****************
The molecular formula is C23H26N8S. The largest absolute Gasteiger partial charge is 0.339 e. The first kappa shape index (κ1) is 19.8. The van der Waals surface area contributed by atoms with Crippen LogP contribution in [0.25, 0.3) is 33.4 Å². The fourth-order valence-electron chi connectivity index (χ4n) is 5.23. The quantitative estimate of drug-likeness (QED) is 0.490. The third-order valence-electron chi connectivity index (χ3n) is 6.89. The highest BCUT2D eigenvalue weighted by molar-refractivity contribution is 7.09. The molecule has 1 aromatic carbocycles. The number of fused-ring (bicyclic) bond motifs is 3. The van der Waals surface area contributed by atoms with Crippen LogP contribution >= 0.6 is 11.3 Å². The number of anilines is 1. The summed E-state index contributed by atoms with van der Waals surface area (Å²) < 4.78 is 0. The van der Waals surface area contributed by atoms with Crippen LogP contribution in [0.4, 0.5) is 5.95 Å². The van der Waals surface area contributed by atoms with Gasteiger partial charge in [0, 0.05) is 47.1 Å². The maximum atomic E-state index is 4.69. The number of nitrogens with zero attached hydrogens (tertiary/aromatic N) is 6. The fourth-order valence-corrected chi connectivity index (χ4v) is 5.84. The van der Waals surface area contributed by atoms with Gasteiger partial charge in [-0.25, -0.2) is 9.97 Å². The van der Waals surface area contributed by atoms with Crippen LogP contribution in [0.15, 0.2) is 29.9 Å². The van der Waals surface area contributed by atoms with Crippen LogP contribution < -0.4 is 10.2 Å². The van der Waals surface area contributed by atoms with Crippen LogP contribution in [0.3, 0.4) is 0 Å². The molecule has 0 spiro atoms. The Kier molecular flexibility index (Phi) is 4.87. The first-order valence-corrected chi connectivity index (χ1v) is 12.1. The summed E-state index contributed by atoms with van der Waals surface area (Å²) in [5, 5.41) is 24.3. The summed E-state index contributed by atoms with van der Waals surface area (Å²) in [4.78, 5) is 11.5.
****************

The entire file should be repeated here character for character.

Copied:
The molecular formula is C23H26N8S. The largest absolute Gasteiger partial charge is 0.339 e. The first kappa shape index (κ1) is 19.8. The van der Waals surface area contributed by atoms with Crippen LogP contribution in [0.25, 0.3) is 33.4 Å². The fourth-order valence-electron chi connectivity index (χ4n) is 5.23. The quantitative estimate of drug-likeness (QED) is 0.490. The third-order valence-electron chi connectivity index (χ3n) is 6.89. The highest BCUT2D eigenvalue weighted by molar-refractivity contribution is 7.09. The molecule has 1 aromatic carbocycles. The number of fused-ring (bicyclic) bond motifs is 3. The van der Waals surface area contributed by atoms with Crippen LogP contribution >= 0.6 is 11.3 Å². The number of anilines is 1. The summed E-state index contributed by atoms with van der Waals surface area (Å²) < 4.78 is 0. The van der Waals surface area contributed by atoms with Crippen LogP contribution in [0.4, 0.5) is 5.95 Å². The van der Waals surface area contributed by atoms with Gasteiger partial charge in [0, 0.05) is 47.1 Å². The maximum atomic E-state index is 4.69. The number of nitrogens with zero attached hydrogens (tertiary/aromatic N) is 6. The fourth-order valence-corrected chi connectivity index (χ4v) is 5.84. The van der Waals surface area contributed by atoms with Gasteiger partial charge in [-0.25, -0.2) is 9.97 Å². The van der Waals surface area contributed by atoms with Crippen LogP contribution in [0.15, 0.2) is 29.9 Å². The van der Waals surface area contributed by atoms with Crippen LogP contribution < -0.4 is 10.2 Å². The van der Waals surface area contributed by atoms with Crippen LogP contribution in [0.3, 0.4) is 0 Å². The molecule has 0 spiro atoms. The Kier molecular flexibility index (Phi) is 4.87. The first-order valence-corrected chi connectivity index (χ1v) is 12.1. The summed E-state index contributed by atoms with van der Waals surface area (Å²) in [5, 5.41) is 24.3. The summed E-state index contributed by atoms with van der Waals surface area (Å²) in [4.78, 5) is 11.5.